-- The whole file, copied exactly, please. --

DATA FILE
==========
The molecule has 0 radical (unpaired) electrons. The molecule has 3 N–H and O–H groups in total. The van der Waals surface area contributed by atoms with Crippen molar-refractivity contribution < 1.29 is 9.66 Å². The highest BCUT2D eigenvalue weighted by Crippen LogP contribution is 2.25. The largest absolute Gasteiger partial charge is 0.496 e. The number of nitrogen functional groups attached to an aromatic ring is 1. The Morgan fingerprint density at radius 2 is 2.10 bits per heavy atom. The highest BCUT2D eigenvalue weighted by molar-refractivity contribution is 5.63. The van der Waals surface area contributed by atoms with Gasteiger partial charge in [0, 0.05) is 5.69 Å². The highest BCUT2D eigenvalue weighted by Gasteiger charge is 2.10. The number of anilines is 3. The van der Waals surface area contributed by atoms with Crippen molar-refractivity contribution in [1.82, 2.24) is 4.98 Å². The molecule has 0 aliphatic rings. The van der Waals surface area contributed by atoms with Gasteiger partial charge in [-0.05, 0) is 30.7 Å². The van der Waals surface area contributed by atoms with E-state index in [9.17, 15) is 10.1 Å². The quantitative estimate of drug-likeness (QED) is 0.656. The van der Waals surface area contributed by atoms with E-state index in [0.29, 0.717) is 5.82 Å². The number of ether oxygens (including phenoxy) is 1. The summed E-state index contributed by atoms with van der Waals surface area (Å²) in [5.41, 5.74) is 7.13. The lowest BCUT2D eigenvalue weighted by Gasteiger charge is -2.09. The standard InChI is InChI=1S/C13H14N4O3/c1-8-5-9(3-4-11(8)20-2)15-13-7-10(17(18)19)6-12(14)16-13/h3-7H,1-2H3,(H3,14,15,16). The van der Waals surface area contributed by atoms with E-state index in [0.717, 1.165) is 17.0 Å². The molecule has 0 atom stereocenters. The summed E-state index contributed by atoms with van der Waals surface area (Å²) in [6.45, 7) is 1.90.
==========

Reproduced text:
The molecule has 0 radical (unpaired) electrons. The molecule has 3 N–H and O–H groups in total. The van der Waals surface area contributed by atoms with Crippen molar-refractivity contribution < 1.29 is 9.66 Å². The highest BCUT2D eigenvalue weighted by Crippen LogP contribution is 2.25. The largest absolute Gasteiger partial charge is 0.496 e. The number of nitrogen functional groups attached to an aromatic ring is 1. The Morgan fingerprint density at radius 2 is 2.10 bits per heavy atom. The highest BCUT2D eigenvalue weighted by molar-refractivity contribution is 5.63. The van der Waals surface area contributed by atoms with Gasteiger partial charge in [0, 0.05) is 5.69 Å². The highest BCUT2D eigenvalue weighted by Gasteiger charge is 2.10. The number of anilines is 3. The van der Waals surface area contributed by atoms with Crippen molar-refractivity contribution in [1.82, 2.24) is 4.98 Å². The molecule has 0 aliphatic rings. The van der Waals surface area contributed by atoms with Gasteiger partial charge in [-0.05, 0) is 30.7 Å². The van der Waals surface area contributed by atoms with E-state index in [9.17, 15) is 10.1 Å². The quantitative estimate of drug-likeness (QED) is 0.656. The van der Waals surface area contributed by atoms with E-state index in [0.29, 0.717) is 5.82 Å². The number of ether oxygens (including phenoxy) is 1. The summed E-state index contributed by atoms with van der Waals surface area (Å²) in [5.41, 5.74) is 7.13. The lowest BCUT2D eigenvalue weighted by Gasteiger charge is -2.09. The standard InChI is InChI=1S/C13H14N4O3/c1-8-5-9(3-4-11(8)20-2)15-13-7-10(17(18)19)6-12(14)16-13/h3-7H,1-2H3,(H3,14,15,16). The van der Waals surface area contributed by atoms with E-state index in [0.717, 1.165) is 17.0 Å². The molecule has 0 atom stereocenters. The summed E-state index contributed by atoms with van der Waals surface area (Å²) in [6.45, 7) is 1.90.